What Does an Executive Coaching Intervention Add Beyond Facilitated Multisource Feedback? Effects on Leader Self-Ratings and Perceived Effectiveness

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Abstract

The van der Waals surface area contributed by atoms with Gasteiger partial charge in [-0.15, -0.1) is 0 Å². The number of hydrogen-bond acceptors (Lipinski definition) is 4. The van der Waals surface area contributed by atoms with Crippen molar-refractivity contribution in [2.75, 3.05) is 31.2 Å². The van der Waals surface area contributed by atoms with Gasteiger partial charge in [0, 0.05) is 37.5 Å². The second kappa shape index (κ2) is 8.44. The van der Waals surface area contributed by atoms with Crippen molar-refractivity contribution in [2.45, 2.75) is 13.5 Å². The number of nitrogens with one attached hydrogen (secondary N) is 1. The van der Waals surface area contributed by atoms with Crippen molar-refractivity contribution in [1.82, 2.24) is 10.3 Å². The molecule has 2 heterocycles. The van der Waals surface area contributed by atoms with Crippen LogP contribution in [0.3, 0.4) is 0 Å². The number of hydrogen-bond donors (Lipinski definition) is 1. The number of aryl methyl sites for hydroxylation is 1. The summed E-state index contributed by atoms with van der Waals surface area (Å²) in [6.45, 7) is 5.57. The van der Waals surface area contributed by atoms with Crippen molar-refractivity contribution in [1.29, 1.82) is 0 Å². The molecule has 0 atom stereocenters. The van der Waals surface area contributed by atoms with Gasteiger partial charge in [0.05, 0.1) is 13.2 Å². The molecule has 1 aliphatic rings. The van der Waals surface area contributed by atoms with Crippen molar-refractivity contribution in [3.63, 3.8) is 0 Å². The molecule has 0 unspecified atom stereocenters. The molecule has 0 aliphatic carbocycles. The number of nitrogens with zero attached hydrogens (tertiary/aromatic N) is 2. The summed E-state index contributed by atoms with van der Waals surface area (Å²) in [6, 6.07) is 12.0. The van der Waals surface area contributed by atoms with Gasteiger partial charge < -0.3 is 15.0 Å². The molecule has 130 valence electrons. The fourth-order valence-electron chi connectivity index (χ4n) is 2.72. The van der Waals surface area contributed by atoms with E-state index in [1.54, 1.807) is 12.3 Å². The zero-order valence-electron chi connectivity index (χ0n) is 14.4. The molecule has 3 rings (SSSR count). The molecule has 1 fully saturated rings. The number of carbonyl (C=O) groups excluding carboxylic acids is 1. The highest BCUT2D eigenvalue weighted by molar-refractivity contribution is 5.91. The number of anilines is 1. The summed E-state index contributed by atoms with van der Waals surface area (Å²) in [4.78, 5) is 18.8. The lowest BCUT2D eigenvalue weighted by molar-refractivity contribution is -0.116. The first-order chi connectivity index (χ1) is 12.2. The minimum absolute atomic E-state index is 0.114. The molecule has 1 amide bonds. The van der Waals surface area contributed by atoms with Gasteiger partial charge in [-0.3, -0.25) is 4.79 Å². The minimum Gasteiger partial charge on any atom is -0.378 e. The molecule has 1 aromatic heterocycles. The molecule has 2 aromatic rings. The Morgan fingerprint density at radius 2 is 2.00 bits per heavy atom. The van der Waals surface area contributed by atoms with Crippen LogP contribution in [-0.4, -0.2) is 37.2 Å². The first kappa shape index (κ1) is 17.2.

Multisource ratings and feedback are now central components of many leader development programs. Research evaluating the outcomes of multisource feedback (MSF) underscores the importance of facilitation strategies that help leaders to interpret and use their feedback throughout the development process. Scholars and practitioners have recommended executive coaching as one such facilitation strategy. However, there is little empirical basis to substantiate the benefits of executive coaching beyond other less costly strategies, most notably feedback workshops with groups of leaders. This quasi-experiment followed 469 managers from a large government agency participating in a 15-month leader development program. Changes over time in MSF ratings of leadership behaviors and effectiveness were compared for two groups of leaders. The first group of uncoached managers participated in a feedback workshop shortly after the premeasure MSF, and the second group participated in the feedback workshop plus several sessions with an executive coach thereafter. Results indicated that managers in both groups improved similarly as rated by direct reports, peers, and supervisors, whereas only those managers who received the executive coaching improved according to self-ratings. Specifically, the executive coaching intervention had a unique positive effect on managers' self-rated involvement, consistency, and mission-focused leadership behaviors. These findings are discussed in light of “psychometric” and self-efficacy perspectives, and in relation to exploratory regression analyses linking managers' self-ratings to others' ratings of their effectiveness at the conclusion of the program.

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